- Church buildings were initially constructed under the Roman emperor Constantine, around 327. The early Christian church met in homes.
- The pulpit was a piece of stagecraft borrowed from Greek culture in which professional speakers delivered monologues in public debates. There is no evidence that Jesus, the apostles, or other leaders in the early Church used a pulpit; it seems to have been introduced into Christian circles in the mid-third century.
- The order of worship originated in the Roman Catholic Mass under the leadership of Pope Gregory in the sixth century.
- Preaching a sermon to an audience was ushered into the church world late in the second century. Sermons were an extension of the activity of the Greek sophists, who had mastered the art of rhetorical oratory.
- There were no pastors, as an official or director of a group of believers, until sometime in the second century. That was eventually furthered by the practice of ordination, which was based upon the prevailing Roman custom of appointing men to public office.
The biblical approach to “communion” or the “Lord’s Supper,” was truncated late in the second century from a full, festive communal meal without clergy officiating to the presently common habit of having a sip of wine and morsel of bread (or juice and a wafer) under the guidance of a recognized clergyman.
Pagan Christianity? also addresses a myriad of other practices, including tax-exempt status for churches, pews, stained glass windows, altar calls, the pastoral prayer, church bulletins, bishops, clergy attire, choirs, tithing, the collection plate, seminary training, infant baptism, the “sinner’s prayer,” and funeral processions, among others.
Early reviews of Pagan Christianity? have been divided between reviewers who appreciate the honest, painstakingly researched appraisal of church practices, and those who are incensed that the roots and biblical validity of so many common practices are questioned. “Whenever you challenge hallowed behaviors, controversy is the natural result,” responded Barna. “Every believer must decide whether it is more important to follow biblical guidelines and examples or to instead maintain human traditions and preferences. If nothing else, Frank and I hope this book stimulates significant reflection and conversation about why the Church does what it does, what is the biblical model of the Church, and how we can be a more authentic representation of the Church that God envisions.”George Barna commented that the objective of the book is not to criticize churches, but to give people the freedom to re-think many modern church practices. “Often, people feel as if their worship and ministry are confined to what is routinely done because those patterns have a biblical basis or mandate,” explained the author of more than three dozen books about faith and culture. “But when you research the origins of church practices, and study the practices of the early church, you discover that most of our current church practices have ancient cultural origins, with no biblical basis. As people seek a deeper relationship with God and other believers, the book encourages them to do so with the knowledge that the Bible describes a spiritual experience that relatively few Americans have known – a model that is more organic and in which every person functions as a priest of the living God.”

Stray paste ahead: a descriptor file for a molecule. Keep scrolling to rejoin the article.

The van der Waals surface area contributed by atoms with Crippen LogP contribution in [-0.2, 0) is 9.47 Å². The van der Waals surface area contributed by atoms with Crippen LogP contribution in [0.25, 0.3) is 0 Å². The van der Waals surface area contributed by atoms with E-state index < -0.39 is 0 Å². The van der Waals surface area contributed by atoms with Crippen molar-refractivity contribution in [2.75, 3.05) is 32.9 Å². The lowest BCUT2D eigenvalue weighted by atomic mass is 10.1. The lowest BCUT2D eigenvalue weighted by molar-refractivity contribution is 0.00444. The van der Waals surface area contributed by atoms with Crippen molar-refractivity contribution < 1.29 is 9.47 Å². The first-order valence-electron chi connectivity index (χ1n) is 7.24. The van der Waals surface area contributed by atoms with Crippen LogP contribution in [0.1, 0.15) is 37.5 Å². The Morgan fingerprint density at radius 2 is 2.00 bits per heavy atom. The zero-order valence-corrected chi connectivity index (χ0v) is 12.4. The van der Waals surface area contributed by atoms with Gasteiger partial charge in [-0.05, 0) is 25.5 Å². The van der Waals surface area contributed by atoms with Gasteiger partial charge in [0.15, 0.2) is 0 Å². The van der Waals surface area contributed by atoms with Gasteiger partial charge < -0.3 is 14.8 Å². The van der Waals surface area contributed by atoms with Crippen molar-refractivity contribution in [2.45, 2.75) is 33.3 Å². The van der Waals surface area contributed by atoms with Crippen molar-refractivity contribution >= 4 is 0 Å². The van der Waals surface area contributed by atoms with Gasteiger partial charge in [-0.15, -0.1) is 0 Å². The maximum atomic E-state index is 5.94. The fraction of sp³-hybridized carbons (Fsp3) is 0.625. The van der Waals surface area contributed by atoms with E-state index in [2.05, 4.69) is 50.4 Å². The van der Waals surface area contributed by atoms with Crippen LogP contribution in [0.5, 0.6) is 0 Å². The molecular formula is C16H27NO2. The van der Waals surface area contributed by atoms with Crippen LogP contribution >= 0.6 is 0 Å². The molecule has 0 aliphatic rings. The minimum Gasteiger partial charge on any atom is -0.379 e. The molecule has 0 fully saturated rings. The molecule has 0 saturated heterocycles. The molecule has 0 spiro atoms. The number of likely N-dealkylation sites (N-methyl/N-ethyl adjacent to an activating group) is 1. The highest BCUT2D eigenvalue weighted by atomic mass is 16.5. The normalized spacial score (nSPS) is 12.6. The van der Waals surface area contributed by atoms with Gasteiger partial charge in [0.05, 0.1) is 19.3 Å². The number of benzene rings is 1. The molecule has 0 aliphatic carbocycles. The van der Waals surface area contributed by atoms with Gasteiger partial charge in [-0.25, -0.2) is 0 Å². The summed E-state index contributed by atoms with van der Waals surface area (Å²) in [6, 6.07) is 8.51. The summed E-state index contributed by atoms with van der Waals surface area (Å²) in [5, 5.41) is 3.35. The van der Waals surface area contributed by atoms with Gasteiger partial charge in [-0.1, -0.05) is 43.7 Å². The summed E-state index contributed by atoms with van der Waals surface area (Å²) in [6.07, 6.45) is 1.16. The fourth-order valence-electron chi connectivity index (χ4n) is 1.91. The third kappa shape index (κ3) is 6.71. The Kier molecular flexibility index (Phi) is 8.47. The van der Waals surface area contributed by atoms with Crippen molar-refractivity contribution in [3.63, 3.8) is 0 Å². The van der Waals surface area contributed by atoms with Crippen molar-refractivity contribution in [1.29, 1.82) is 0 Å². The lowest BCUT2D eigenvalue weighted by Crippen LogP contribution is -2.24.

About the Research
This report is based upon two nationwide telephone surveys conducted by The Barna Group. One survey was a sample of 1005 adults, age 18 and older, conducted in December 2007 randomly selected from across the continental United States. The maximum margin of sampling error associated with the aggregate sample of adults is ±3.2 percentage points at the 95% confidence level. The other survey included interviews with 615 Senior Pastors of Protestant churches, randomly sampled from all Protestant churches in the continental states during December 2007. The maximum margin of sampling error associated with the aggregate sample is ±4.1 percentage points at the 95% confidence level. Statistical weighting was used to calibrate the sample to known population percentages in relation to demographic variables. All interviews in both surveys were conducted via telephone, and multiple callbacks were made to each telephone number to provide a representative sample.
The Barna Group, Ltd. (which includes its research division, The Barna Research Group) conducts primary research, produces media resources pertaining to spiritual development, and facilitates the healthy spiritual growth of leaders, children, families and Christian ministries. Located in Ventura, California, Barna has been conducting and analyzing primary research to understand cultural trends related to values, beliefs, attitudes and behaviors since 1984. If you would like to receive free e-mail notification of the release of each new, bi-monthly update on the latest research findings from The Barna Group, you may subscribe to this free service at the Barna website www.barna.org.
© The Barna Group, Ltd, 2009.